To be frank, this is probably for the best. Sony is renowned for its unwillingness to support the portable console – which saw a lack of exclusive games, ridiculously expensive proprietary memory cards and a failure to adapt to mobile gaming trends. With the advent of the Nintendo Switch, Sony also has no plans to succeed its best backwards-compatible console, which seems a huge shame.
In the wake of this decision, Sony also announced the incoming release of the pocket-sized PlayStation Classic, a mini console in the same vein as the Nintendo NES Classic & SNES Classic Mini, for December 3 – and just in time for Christmas.
It’s a clever fiscal decision from Sony, but a non-committal solution to a pressing problem. The controller for the PlayStation Classic lacks analogue sticks, there is no online functionality and the console will come with a mostly-undisclosed (at this point at least) 20 games all for the not inconsiderable price of £89 / $149 / AU$149.
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Great if you’re looking for a nostalgic paperweight, but for that price, you could buy a Vita in pretty good condition and open yourself up to a catalogue that boasts hundreds of classic titles, as well as games that you can also (quite crucially) take with you on the go.
Of course, buying a pre-owned console is not for everyone. It’s natural to be worried, especially if you’re picking up one of the original Vita models that came out six years ago – though the LCD screen of its PS Vita Slim successor wasn’t a patch on the earlier model’s superior OLED screen. You’re also definitely not going to be receiving any new games on it anytime soon, beyond a precious few indies.
But besides the Sony PS3, there is nothing comparable for veteran PlayStation gamers looking for a nostalgic fix.
I picked up a Vita in 2018 for this exact reason, in order to play gems from my childhood on my daily commute. I was pleasantly surprised by the entire package, down to the satisfying page-peeling user interface and, most importantly, its catalogue of classics.
From critically acclaimed titles like Spyro the Dragon and Resident Evil 2 to the more obscure but still memorable Disney’s Hercules and 40 Winks, the Vita’s online store is jam-packed with PlayStation games, including the ones you hold fondly for no particular reason. Even if you don’t want the games that are set to get remasters of their own within the year – like the aforementioned Spyro and Resi – there’s still something here for you.
Better than a curated list of 20 crowd-pleasers, you can enjoy the games that will most likely make it on to the Classic and still have room to spare for lesser-known gems.
Trawling through the listings I found countless titles I’d forgotten about since I was a child: instinctive nostalgia purchases like Mickey’s Wild Adventure that don’t boast critical acclaim but certainly have a special place in my heart. I imagine there is something for everyone in that regard, and the lack of a set menu means you can pick and choose whatever games you fancy.
If you’re a gamer looking to catch up with the highlights of a bygone era, many bucket list classics are also present, which you may have missed and want to catch up on. Games like Silent Hill, Metal Gear Solid and Final Fantasy VII provide a perfect entry point to some of gaming’s most revered series, and they’re all readily available on this forgotten misfit console.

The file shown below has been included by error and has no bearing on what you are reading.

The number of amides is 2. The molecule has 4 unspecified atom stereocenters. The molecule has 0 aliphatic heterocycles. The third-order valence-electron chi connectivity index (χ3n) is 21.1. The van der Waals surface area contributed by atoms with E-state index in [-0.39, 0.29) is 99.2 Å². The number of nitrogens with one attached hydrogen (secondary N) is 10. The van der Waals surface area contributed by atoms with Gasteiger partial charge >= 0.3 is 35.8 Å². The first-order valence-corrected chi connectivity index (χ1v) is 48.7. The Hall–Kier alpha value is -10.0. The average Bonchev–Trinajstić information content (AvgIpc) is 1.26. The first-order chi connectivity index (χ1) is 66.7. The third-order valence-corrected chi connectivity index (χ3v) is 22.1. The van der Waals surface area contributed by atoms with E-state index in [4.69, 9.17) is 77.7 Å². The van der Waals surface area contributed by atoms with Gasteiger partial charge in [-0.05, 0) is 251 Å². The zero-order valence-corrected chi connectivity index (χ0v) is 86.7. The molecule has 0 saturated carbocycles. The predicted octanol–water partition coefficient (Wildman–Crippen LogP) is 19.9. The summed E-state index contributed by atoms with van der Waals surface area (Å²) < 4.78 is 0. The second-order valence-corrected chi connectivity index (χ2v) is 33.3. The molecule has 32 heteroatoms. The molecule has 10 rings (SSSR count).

Remappable controls improve the accessibility of old-school gems too, meaning you’re not stuck with a pre-Dualshock dinosaur of a controller and a short wire, something nobody is really used to nowadays. The Vita’s touchpad back panel easily remedies archaic control schemes, breathing life into tank controls, among other unfortunate realities of early PlayStation games.
If you can brave it, you also open yourself up to a few landlocked exclusives that are well worth the price of admission. Atlus dropped a much-loved port of 2009’s Persona 4 on the platform, and Golden is still thought of as one of the finest JRPG’s ever made, with the Vita being the best way to experience it in its finest form.
So even if you are picking it up for nostalgia, that won’t prevent you enjoying forgotten titles like Tearaway and Gravity Rush, as well as indie darlings Spelunky, The Binding of Isaac and Grim Fandango Remastered – all charming titles that don’t suffer from any noticeable downgrades on the handheld console.
To the PS Plus subscribers who instinctively download every free offering each month, I have more good news: you may be surprised at just how many Vita games you own already.
Beyond platform exclusives, many of the titles Sony has offered in its monthly packages are crossplay, meaning you can pick up where you left off from your main system on the go.
This extends to AAA PS4 games too. The immense fidelity of Marvel’s Spider-Man doesn’t exactly go one for one in your hands, but Remote Play has been going from strength to strength in recent years, meaning you’re certainly able to finish off side quests in a tidy fashion as long as you leave your main system running at home.
Ultimately it’s a question of comfort. It’s probably a little easier to wait out the Classic console and get a pristine experience without needing to scratch the surface a little. But if you have the courage and know-how to do so, the PS Vita can still be a worthwhile pickup, even in 2018 with the console going out of production.
Sony’s lacklustre approach to backwards-compatibility means that the value proposition of the console still stands, and it doesn’t look like they’re going to provide an answer for this problem anytime soon. Until they do, long live the classics – and long live the PS Vita.
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